Edge Computing – Processing data at the edge of the network

The rise of big data and the Internet of Things (IoT) has led to an explosion in the amount of information that must be processed and stored by enterprises.

Edge computing is one approach companies can take to meet the demands of big data and IoT, but what does it entail? And how does it differ from other data storage and analysis strategies? 

We’ll answer these questions and more in this guide to edge computing.

What Is Edge Computing?

Edge Computing
Edge Computing

Edge computing is a distributed information technology (IT) architecture
in which client data is processed at the network’s periphery, as close to the
originating source as possible.

Edge computing, or processing, occurs close to users’ devices—as opposed
to in centralized cloud facilities—and is distinguished by real-time

If an autonomous vehicle detects a collision with another car on its way
home from work, it can immediately alert emergency services and pull over to
avoid further damage.

Edge computing also enables businesses to gain more insights into
customer behavior and preferences; for example, an e-commerce site might use
edge compute capabilities to track customer purchasing habits and offer
tailored recommendations based on previous purchases.

In short, edge systems are designed to process high volumes of
transactions while maintaining low latency times.

What can be done
with edge computing?

The rise of IoT has created an enormous amount of new data that organizations need to collect, process, and analyze in real-time. But without the proper infrastructure to support it, most businesses won’t be able to reap all that their big data can offer.

Edge computing is one-way companies can keep costs under control while harnessing all their sensors’ valuable insight into their operations—which is why some industry experts predict that its usage will skyrocket in 2022.

How Edge Computing

Edge computing, in a nutshell, is taking something that was done by a
centralized computer and doing it on an individual machine—generally using less

Think of your household thermostat: It’s programmed to turn on or off
based on room temperature, but that’s not happening inside your wall.

Instead, you tell a program running on your furnace what to do when you
trigger it to heat up or cool down.

You could say that your thermostat is edge-computing because it handles
some decisions independently from a central system.

Most of our devices are already performing local computation without
realizing it; we just don’t think about them as an edge-computing architecture
because they don’t interact with other machines as part of their primary

The Difference
between IoT Devices and PCs

While it may seem that edge computing and IoT devices are the same, some
differences to consider. 
IoT devices typically don’t have as many processing capabilities as PCs
or mobile devices; thus, they rely on cloud computing to crunch numbers and
perform other heavy-duty computations.

The main benefit is that you can save a significant amount of money by
having central resources handle much of your information work without
purchasing more expensive equipment for each office location.

You also gain efficiency since all of your locations will be connected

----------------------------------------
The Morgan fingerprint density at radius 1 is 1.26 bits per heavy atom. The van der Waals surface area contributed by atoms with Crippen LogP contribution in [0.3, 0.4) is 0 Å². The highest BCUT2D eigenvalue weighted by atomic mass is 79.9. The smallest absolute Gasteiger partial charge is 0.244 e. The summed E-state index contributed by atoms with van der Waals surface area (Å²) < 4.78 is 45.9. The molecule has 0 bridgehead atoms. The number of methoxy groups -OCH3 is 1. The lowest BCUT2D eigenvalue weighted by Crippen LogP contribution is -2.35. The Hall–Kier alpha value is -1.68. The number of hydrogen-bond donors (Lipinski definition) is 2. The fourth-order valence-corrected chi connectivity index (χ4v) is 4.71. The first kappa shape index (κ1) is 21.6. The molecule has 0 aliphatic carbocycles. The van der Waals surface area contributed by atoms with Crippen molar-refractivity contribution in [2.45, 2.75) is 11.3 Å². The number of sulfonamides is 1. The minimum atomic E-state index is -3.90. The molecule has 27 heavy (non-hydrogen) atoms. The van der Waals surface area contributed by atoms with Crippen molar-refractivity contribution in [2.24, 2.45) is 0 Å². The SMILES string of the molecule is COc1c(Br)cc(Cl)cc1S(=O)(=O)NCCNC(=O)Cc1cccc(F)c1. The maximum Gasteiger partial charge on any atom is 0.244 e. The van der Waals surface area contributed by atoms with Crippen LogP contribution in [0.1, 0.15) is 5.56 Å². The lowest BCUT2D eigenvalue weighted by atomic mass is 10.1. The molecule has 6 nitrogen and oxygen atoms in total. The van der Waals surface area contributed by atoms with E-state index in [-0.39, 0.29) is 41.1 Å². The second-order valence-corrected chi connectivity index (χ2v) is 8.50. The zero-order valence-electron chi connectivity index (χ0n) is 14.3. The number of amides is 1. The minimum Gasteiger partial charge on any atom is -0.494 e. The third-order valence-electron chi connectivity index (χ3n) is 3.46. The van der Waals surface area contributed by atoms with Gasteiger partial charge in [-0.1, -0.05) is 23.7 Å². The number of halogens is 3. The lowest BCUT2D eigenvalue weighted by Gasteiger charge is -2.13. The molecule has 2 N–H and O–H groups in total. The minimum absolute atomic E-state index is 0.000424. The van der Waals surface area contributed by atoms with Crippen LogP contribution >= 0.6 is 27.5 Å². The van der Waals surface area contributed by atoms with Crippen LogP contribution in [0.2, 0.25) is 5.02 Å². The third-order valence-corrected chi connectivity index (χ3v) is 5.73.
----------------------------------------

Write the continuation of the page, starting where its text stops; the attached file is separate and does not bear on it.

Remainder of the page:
to a single platform. 
If any issues arise with an IoT device, you only need to troubleshoot
from one centralized location rather than multiple ones. 
It makes it easier to identify problems and fix them quickly.

Today’s Best
Applications Of Edge Computing

As more and more applications are designed to consume real-time
information, and as wireless infrastructure becomes faster and cheaper, edge
computing will become an increasingly attractive option for businesses.

Much of an application’s processing power can be shifted from massive
mainframes or central databases onto a microchip near its source.

And even better, by moving processing power closer to users, companies
could lower their server maintenance costs and simplify their IT departments.

Additionally, since most devices (like smartphones) are constantly
connected to nearby cell towers, they have access to far more bandwidth than
traditional servers.

For example, instead of uploading images and videos directly to your
cloud storage provider, you could store them on your phone until you get home
and then upload them all at once—meaning that you would only need one
connection with your provider rather than multiple connections (and multiple

The Limitations Of
Edge Computing

There are many limitations of edge computing. The concept/idea has been
around for a while, but most companies have not been able to invest in it until

There is a lot of complexity when implementing edge computing
technology; getting everything suitable can be challenging. 

Edge computing also needs to be highly secure and reliable. If your
company’s information isn’t safe, you could lose millions of dollars in

Lastly, when implementing edge computing systems, you need to make sure
that your IT team knows what they’re doing, or else you could waste time and
money on something that doesn’t work correctly.

Do We Need It?

Edge computing is helpful when a lot of data is being collected.
However, some companies don’t need it because they don’t collect much data.

For example, if you have a small business with just two or three
computers, you might not need to use edge computing.

Another reason that certain companies don’t require edge computing is
that their data isn’t secure enough to transmit data through an insecure

If your company/business handles sensitive information such as credit
card numbers, you want to avoid sending that information over an unsecured

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